By Gina Lee
Investing.com – The dollar was down in Asia on Wednesday morning, with hopes of a U.S. economic recovery from COVID-19 continuing to diminish. Investors retreated from the greenback as the U.S. Congress failed to reach a consensus over the country’s latest stimulus measures and U.S. yields continue to plummet.
Although White House negotiators vowed on Tuesday to work “around the clock” to reach a consensus by the end of this week, U.S. Treasury Secretary Steven Mnuchin warned that “we’re not going anywhere close” to the $3.4 trillion price tag sought by Democrats.
“Failure to agree on a fiscal package has pushed back the U.S. dollar,” Imre Speizer, FX analyst at Westpac, told Reuters.
“So if they agree something in the next few days, see the dollar bouncing back,” he said. “But even if we get another leg to it, I think it is still dollar weakness for the rest of the year,” he said.
The U.S. Dollar Index that tracks the greenback against a basket of other currencies slipped 0.09% to 93.148 by 10 AM ET (3 AM GMT).
The USD/JPY pair was down 0.14% to 105.56.
The AUD/USD pair gained 0.23% to 0.7177. Across the Tasman sea, the NZD/USD pair gained 0.17% to 0.6633, with the NZD supported by a surprise fall in unemployment.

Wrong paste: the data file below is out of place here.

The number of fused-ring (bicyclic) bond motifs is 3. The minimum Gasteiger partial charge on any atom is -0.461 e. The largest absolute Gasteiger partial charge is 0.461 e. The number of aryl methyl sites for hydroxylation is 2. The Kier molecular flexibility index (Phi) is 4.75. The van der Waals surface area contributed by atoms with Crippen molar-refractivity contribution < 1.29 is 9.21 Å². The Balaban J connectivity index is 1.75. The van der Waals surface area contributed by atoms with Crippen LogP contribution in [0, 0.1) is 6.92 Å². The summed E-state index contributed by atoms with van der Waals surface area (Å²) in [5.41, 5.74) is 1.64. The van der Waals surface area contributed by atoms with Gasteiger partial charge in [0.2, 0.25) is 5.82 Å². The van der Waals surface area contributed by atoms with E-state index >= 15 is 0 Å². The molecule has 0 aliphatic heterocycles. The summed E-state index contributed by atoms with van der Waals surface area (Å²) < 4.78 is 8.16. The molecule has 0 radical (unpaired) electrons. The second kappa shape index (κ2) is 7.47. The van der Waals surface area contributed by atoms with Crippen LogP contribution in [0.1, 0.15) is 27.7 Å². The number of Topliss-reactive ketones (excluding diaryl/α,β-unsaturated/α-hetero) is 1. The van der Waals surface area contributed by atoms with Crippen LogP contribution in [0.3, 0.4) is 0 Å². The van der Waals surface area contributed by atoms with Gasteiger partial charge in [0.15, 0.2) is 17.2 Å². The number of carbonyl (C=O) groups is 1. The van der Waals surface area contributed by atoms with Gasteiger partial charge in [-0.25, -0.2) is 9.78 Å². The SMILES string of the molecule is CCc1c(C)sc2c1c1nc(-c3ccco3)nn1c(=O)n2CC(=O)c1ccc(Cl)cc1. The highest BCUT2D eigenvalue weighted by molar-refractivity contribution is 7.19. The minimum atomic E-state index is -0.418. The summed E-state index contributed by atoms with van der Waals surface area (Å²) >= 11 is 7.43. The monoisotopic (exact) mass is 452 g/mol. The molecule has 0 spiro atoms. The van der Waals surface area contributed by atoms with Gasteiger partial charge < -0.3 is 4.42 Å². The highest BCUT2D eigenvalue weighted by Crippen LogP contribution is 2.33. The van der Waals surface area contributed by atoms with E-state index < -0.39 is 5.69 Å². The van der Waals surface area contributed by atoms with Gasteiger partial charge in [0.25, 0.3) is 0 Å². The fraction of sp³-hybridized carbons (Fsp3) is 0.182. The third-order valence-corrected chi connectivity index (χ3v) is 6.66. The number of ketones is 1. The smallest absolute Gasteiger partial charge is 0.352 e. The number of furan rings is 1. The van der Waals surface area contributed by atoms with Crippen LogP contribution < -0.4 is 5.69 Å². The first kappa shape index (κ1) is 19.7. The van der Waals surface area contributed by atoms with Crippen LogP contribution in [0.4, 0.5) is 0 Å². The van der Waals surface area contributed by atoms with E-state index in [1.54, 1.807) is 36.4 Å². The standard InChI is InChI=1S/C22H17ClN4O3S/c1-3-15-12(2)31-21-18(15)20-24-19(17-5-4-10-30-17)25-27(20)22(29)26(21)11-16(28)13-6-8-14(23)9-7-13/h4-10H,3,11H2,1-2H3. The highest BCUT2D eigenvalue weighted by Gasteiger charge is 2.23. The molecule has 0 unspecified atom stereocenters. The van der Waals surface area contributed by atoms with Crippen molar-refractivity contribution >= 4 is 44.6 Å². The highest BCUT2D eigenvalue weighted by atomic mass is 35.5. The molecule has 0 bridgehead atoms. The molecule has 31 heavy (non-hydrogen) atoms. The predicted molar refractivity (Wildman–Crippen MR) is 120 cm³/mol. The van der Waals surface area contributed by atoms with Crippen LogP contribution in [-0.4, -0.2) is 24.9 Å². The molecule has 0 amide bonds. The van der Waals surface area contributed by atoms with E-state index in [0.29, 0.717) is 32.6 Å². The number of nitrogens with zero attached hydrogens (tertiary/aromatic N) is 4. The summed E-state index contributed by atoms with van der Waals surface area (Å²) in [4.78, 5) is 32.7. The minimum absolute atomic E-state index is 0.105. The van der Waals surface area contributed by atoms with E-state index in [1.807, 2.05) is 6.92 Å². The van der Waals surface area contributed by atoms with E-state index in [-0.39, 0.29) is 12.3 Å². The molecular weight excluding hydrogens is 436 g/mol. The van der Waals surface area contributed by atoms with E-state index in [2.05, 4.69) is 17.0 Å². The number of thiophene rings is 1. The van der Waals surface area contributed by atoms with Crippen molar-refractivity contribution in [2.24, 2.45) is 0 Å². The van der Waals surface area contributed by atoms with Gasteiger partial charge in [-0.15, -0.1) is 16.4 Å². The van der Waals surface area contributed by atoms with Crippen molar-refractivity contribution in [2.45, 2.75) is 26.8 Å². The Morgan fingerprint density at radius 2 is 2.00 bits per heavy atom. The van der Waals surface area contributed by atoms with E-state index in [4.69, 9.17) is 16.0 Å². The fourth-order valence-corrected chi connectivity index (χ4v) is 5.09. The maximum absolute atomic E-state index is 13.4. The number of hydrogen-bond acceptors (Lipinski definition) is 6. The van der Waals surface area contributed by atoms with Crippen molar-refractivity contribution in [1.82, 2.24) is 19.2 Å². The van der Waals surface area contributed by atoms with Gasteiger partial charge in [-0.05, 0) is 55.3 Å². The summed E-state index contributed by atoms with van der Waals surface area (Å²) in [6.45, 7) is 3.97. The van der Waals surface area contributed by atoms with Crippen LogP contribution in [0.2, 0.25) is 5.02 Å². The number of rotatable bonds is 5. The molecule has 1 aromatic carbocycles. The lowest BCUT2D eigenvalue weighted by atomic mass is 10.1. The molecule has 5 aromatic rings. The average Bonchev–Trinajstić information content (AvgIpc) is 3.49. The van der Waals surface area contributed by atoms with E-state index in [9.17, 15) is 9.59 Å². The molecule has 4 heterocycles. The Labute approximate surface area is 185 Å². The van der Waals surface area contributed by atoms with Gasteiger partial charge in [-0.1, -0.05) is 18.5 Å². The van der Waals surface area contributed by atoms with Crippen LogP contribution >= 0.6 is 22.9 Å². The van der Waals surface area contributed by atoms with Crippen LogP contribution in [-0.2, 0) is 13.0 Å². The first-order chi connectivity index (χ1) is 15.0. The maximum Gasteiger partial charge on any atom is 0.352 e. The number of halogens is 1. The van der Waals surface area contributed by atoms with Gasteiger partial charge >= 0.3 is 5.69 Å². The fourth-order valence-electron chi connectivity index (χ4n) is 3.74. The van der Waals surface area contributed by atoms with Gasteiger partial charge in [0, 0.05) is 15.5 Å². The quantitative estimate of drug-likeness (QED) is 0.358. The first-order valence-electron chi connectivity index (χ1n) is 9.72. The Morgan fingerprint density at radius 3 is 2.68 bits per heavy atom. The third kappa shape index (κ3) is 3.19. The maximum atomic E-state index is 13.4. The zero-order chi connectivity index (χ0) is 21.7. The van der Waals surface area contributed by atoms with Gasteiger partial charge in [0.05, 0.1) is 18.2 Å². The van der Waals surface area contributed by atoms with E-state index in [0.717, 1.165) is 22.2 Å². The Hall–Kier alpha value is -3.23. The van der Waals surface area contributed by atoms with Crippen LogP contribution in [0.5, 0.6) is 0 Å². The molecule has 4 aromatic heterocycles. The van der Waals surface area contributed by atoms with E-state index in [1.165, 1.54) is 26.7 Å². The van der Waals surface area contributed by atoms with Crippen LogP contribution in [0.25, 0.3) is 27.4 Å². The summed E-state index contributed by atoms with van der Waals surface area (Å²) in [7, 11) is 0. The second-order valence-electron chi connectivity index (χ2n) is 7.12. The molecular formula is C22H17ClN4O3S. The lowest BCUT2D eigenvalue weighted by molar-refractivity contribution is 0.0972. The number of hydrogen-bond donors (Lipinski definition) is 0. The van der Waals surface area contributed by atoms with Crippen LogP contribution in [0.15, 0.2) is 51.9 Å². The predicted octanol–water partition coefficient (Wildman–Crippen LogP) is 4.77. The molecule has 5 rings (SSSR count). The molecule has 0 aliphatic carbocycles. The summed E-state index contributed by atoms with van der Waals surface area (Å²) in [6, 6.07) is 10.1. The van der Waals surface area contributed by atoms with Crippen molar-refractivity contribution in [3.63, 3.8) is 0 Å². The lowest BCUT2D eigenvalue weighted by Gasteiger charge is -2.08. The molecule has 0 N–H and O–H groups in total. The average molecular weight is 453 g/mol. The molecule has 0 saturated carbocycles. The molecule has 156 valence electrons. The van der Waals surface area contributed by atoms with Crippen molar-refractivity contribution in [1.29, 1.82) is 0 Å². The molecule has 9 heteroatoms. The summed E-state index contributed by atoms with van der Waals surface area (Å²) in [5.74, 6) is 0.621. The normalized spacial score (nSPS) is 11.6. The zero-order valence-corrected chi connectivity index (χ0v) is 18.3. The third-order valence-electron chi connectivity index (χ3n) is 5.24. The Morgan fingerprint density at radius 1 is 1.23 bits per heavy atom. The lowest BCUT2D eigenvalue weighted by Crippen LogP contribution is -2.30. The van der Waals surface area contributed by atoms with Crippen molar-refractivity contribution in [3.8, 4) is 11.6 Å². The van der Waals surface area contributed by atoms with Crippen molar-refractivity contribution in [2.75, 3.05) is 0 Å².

The USD/CNY pair fell 0.09% to 6.9656. U.S. and Chinese officials are reported to be meeting to review the implementation of the phase 1 trade deal between the two countries, as well as discussing mutual grievances during an August 15 videoconference.
The GBP/USD pair gained 0.14% to 1.3079.
Meanwhile, the dollar’s losses have been the Euro’s gain after the European Union reached a consensus on a COVID-19 rescue package in July. The Euro posted its best month in almost a decade against the greenback in the same month.
But some investors suggested that a pile-in could provide more support to the greenback, with equity investors still skeptical over the EU package’s ability to kickstart the European economic recovery from COVID-19.
“Buy-side surveys suggest that investors are still heavily overweight U.S. equities, especially tech stocks, and are minded to rotate into the Eurozone and see the euro as cheap,” ING’s global head of markets Chris Turner told Reuters.
“If that rotation comes to pass … then Euro/Dollar may be a $1.25 story after all.”
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